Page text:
I’ve just returned (2:30 this morning after flight delays I’m trying to block out) from New Jersey and New York where I visited my loving stepfather (who is sadly dying from pancreatic cancer), and my equally loving mother. Because I was flying home in the evening, I took advantage of a long day and a lot of public transportation so I could do one of my favorite things in the world: Walk the streets of New York City until my feet blister, and even then, keep going.
Why do I do this? Well, for any of you who have walked in New York, you already know the answer. The energy for walking there is unparalleled in its vibrancy and variety. Crossing a street in a stream of people, once you get into the rhythm, is a musical blend of languages, cultures, and destinations. Each block is a small universe of its own making, whether there’s a gourmet pet store with someone playing African drum under the awning, or an ancient cemetery next to a shop that sells lingerie for transvestites. The city was made to be walked, and once you get going, it’s too delicious to stop (speaking of which, you can easily eat your meals still walking: I had a bagel, slice of pizza, and knish without losing the pace).
I also walk because this is home for me, or at least, one of my homes. I grew up downtown, at the Nassau-Fulton subway stop where my father had a very small (10 x 10 perhaps) stamp store. The Subway Stamp Shop was in an arcade with all a kid could want: a Greek diner, complete with Greek lesbian waitress, who fed me chocolate malts and grilled cheese while telling me how to live my life; a barber shop full of stories; a much-loved candy stand; a shoe shop with old Black men who called me Sugar and told me crazy things my father did; and a jewelry shop run by a paranoid old man. My Saturdays and many summer days were spent underground, between layers of trains above and beyond, sitting in the stamp shop and drawing abstract art.
Even at age 8, I was old enough to go above ground and wander the city a little on my own, stopping for pizza or ice cream, and knowing how to avoid making eye contact with the occasional pervert. The three blocks between the stamp shop and the World Trade Center, along with a long stretch of Nassau street, were my territory. So now when I head downtown from Penn Station (where I’ve just taken NJ Transit from near my mom’s house), I feel that blast of home every time the heat rises from the subway grates, and I see Ann Street, Church Street, and the other friends of my childhood wanderings.
Yesterday, I did my usual routine: I went first to the subway arcade where I grew up, even if all the stores are gone and sealed in steal curtains, and I went someplace new. This time it was to Battery Park, just 10 blocks or so south of the stamp shop. There, I sat on a bench, ate a hot pretzel, and watched the Statue of Liberty watching me while lines of tourists snaked into the ferry and pigeons gathered at my feet. There were also men dressed up like Miss Liberty herself, wearing iridescent green-silver masks and gowns (that covered their stilts).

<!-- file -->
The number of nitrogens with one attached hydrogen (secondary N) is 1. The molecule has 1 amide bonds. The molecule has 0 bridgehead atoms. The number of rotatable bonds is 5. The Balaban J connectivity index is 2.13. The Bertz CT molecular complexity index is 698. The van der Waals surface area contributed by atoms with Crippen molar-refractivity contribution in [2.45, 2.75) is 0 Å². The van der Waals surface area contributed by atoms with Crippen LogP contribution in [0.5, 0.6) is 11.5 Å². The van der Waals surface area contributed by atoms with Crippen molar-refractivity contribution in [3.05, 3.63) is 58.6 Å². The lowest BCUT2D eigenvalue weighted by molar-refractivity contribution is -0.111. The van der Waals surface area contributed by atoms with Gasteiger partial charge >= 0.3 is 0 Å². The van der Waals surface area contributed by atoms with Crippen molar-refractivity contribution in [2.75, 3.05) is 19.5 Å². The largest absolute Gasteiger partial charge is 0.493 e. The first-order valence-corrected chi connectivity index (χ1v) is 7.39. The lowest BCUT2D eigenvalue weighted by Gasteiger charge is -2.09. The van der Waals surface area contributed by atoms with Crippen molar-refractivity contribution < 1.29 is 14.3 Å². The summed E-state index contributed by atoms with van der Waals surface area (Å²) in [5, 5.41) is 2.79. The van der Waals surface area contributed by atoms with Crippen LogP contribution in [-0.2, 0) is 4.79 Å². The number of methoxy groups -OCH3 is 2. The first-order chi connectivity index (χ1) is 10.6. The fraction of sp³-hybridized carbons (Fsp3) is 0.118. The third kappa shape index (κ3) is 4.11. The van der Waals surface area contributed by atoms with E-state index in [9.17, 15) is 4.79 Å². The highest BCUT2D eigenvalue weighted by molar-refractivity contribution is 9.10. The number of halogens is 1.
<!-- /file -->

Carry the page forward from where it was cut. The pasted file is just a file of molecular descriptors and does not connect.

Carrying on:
On the way there, one of my favorite only-in-New-York things happened: a stranger walking beside me just started telling me her thoughts at the moment. “That man has lady legs,” she said. “He’s got the legs of a beautiful woman. I wish I had legs like that.” We both laughed and compared notes on the lovely and feminine legs of the man in front of us.
Later, I took the train to Brooklyn (after my ritual stop at the Duane-Reade pharmacy for foam shoe inserts), where I went to the Botanical garden. When I first walked in, the twisty and tall pines were so enchanting that I stepped off the path to sit against one in the shade. Then there was the Japanese pagoda — brilliant orange-red — sitting in the pond where I could see gold fish the size of hot cats making the rounds. A German woman spoke kindly to a small Japanese boy about the beauty of the fish. A Chinese man took photos of his beloved with the pond behind her. Strollers and backpacks abounded.
Back in New York, I was determined to hunt down the greatest knishes in the city, so I set off for Houston street, which meant taking a train to Chambers street (about 10 blocks south), and walking through Soho between the French boutiques and elegant apartments. Once on Houston, I headed east for a long, long time until I got to Yonah Schimmel. The knishes didn’t disappoint, and neither did the corned beef sandwich at Katz’s, the same place where Harry met Sally (and they had the “I’ll have what she’s having” scene).
Walking back to the subway, a half-dozen knishes heavy in my backpack, the sun starting to set and a steel drum band performing across the street from a pick-up basketball game, I felt totally at home….and ready to go home too. Two trains, a tram, a long wait for a delayed flight, a long flight, and a surreal drive home later, I was back in Kansas, climbing into bed. And making plans to eat a knish for breakfast.